Blast From The Past

When I got home from work this afternoon my wife was smiling.  She had been cleaning house, and going through drawers in her bid to deck the halls today.  And her smile was the result of this treasure hunt.

She tells me, “You are not going to be able to stand it.  It is just too much.”  Of course, having been married to her for 16 years, I knew exactly what she was talking about:  “The Foof”.  “The Foof” was the name we had for our youngest when he was a toddler.  Don’t ask.   He stopped being “The Foof” when he was around the age of 5, give or take (again, don’t ask.  No secret, just no real reason).

She then hands me a ziploc bag.   She had found a stash of long lost pictures of our youngest son doing all the things that we sit around, when it is just her and I, and reminisce about.  They had all been stuck in a box, in a drawer, in our china cabinet when we were moving back from Laramie (had to save space…trucks are billed by the size).

Being Texans, we absolutely hated Laramie.   It was cold the entire time we were there.  The people, while not jerks, were not the “Texas friendly” we were used to (ok, sometimes they were jerks.  Maybe even often times, but who’s keeping track?).  And I had taken a huge leap of faith for a company that set me up with a mix between a clown and a monkey for a boss (thus guaranteeing failure of the endeavor).  It was bad times for us.  That trip strained my marriage more than anything ever has, which in the long run has really created a stronger bond for us.  But the upside has always been that the experience I gained from that, as negative as it may have been, has been the greatest asset to my professional career that I have.  It completely changed the nature of the manager that I was.

But these pictures.  Truly, they represent the bulk of my fondest memories of my youngest son.  Of course, we were only there for a year or so.  A short amount of time.  But it was while he was 3 or 4, that time in his life where he was smart enough to play some real good make believe, but still carefree enough to have zero notion of looking like a fool.  A precocious child, he thought nothing of putting on a show for everyone at the front of the local Wal Mart, where he had to display his pure lightning speed.  Or even the town square on Halloween, where the town was treated to his rendition of what the Red Power Ranger does (complete with several weapons that had full sound effects and his Red Power Ranger costume that he insisted on us buying even though it was too small).

I looked through the photo’s, taken with disposable cameras that we bought weekly (just to get lots of pictures of our rambunctious and hilariously lively children).  When we lived in Laramie, there wasn’t a whole lot to do other than be inside.  So we bought lots of toys, and did lots of indoor things.  We had a permanent installation of Hot Wheels tracks strung down the hall ways, out of rooms, through multiple loops, turns, drops, and boosting mechanisms.  And then there were the daily snowball fights between the oldest and the youngest (well, when there was snow…which was often, mostly because it is too cold to really melt very well).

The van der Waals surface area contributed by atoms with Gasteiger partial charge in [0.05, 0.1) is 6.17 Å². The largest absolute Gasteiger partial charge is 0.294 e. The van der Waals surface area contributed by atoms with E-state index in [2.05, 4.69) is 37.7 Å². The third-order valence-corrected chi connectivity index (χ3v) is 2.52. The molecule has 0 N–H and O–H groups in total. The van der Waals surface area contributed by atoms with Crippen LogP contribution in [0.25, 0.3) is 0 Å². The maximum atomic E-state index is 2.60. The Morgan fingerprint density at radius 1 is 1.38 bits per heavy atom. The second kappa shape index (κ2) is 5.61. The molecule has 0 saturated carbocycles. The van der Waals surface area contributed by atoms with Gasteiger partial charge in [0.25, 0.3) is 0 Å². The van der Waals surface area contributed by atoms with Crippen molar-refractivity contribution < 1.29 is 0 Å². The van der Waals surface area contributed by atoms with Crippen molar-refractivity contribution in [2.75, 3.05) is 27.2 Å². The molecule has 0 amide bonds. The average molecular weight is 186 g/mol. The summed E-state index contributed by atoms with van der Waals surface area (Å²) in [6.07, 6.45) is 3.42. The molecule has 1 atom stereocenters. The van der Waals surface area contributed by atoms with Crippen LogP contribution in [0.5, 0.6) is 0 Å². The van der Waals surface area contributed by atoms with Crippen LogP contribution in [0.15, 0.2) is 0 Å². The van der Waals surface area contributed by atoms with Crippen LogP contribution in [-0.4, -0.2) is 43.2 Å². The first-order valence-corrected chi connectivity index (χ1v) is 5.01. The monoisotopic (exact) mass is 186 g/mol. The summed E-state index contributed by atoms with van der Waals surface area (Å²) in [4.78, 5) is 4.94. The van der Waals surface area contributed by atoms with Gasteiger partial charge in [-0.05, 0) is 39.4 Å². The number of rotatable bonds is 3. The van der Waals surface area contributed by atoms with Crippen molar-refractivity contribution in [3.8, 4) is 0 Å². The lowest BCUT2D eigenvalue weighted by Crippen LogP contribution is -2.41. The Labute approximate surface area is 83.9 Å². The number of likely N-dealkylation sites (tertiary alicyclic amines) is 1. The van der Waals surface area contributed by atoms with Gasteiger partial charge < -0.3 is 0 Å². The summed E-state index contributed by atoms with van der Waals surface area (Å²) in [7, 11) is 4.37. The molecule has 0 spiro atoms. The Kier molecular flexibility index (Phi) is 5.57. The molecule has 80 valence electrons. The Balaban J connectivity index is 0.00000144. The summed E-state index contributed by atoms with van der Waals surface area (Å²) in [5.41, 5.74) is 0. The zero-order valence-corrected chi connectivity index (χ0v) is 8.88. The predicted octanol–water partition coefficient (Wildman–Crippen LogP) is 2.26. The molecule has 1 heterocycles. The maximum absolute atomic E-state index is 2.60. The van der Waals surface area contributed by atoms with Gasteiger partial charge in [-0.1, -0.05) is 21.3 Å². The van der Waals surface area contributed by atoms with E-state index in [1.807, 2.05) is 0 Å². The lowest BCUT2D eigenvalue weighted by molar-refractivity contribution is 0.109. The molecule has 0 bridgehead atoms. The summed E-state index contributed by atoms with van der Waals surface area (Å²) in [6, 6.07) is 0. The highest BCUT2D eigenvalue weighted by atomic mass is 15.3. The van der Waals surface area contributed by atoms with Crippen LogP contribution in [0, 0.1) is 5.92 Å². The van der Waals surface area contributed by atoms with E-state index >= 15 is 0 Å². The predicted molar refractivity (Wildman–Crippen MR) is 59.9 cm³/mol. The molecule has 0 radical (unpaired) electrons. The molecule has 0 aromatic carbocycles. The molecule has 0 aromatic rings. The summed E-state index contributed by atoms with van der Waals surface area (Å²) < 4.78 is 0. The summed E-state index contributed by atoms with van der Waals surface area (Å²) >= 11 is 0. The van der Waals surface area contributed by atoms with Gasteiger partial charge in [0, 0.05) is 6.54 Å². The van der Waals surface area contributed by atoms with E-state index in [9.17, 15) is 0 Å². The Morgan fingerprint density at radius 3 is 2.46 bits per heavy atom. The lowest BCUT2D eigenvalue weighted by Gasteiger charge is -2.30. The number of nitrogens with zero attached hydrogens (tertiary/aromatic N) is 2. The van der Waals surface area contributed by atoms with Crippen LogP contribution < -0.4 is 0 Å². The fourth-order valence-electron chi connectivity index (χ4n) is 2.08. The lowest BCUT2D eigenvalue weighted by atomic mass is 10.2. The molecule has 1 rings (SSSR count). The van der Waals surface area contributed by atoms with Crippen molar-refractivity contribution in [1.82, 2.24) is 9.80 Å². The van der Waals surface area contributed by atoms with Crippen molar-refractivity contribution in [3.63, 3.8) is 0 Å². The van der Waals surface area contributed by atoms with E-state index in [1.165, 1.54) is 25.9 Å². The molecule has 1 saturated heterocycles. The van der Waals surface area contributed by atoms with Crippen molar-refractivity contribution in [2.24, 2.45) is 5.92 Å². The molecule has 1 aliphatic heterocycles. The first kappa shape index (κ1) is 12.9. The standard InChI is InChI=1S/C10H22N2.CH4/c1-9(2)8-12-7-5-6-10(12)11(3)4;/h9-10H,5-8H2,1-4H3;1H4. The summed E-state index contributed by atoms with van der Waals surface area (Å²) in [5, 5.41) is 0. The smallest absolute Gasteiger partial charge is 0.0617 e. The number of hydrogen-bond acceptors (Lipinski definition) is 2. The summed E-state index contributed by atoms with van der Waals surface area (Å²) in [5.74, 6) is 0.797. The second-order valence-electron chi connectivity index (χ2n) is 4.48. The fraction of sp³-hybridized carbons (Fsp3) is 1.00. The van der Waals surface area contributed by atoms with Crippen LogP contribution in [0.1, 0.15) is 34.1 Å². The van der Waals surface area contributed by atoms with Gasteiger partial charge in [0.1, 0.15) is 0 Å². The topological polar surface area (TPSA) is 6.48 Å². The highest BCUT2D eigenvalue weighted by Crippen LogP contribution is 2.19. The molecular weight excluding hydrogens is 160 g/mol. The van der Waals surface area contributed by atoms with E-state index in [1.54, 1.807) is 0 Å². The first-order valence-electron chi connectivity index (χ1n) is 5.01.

There were several others with both my sons, acting silly at the park, or hanging out on the couch watching TV.  One where they had built a snowman.  Lots of really good memories in that little ziploc bag.

It was bittersweet, to be honest.  The youngest is getting older now, and worries about things like dad kissing his cheeks in public.  But he was, and still is, my baby.  The oldest is a freshman at college, fully grown and thriving.   After looking through these pictures it made me wonder:  was Laramie all that bad?  Certainly it was cold.  And the job I was there for was a pressure cooker (I was the only manager to survive that debacle, and went on for another 6 years running various other departments in another location).  But when I remember all the times I had with my boys.  At the parks (even if it was 5 below zero), bowling, or just watching the youngest in his “tighty whitey’s”, with Power Ranger swords stuffed down the sides pretending to be The Red Ranger (with either my wife or I unwittingly playing the role of his “worstest emeny”), I remember that some of the best memories are from Laramie.  The memories that bring a tear to my eye.

I think, in retrospect, I have nothing to justify my negative feelings about that time spent up there.  I only wish I could do it again.  When I pulled out of Laramie at 6am on that snowy June morning, I never in my wildest dreams thought that I would wish that I could go through what I was leaving behind all over again.

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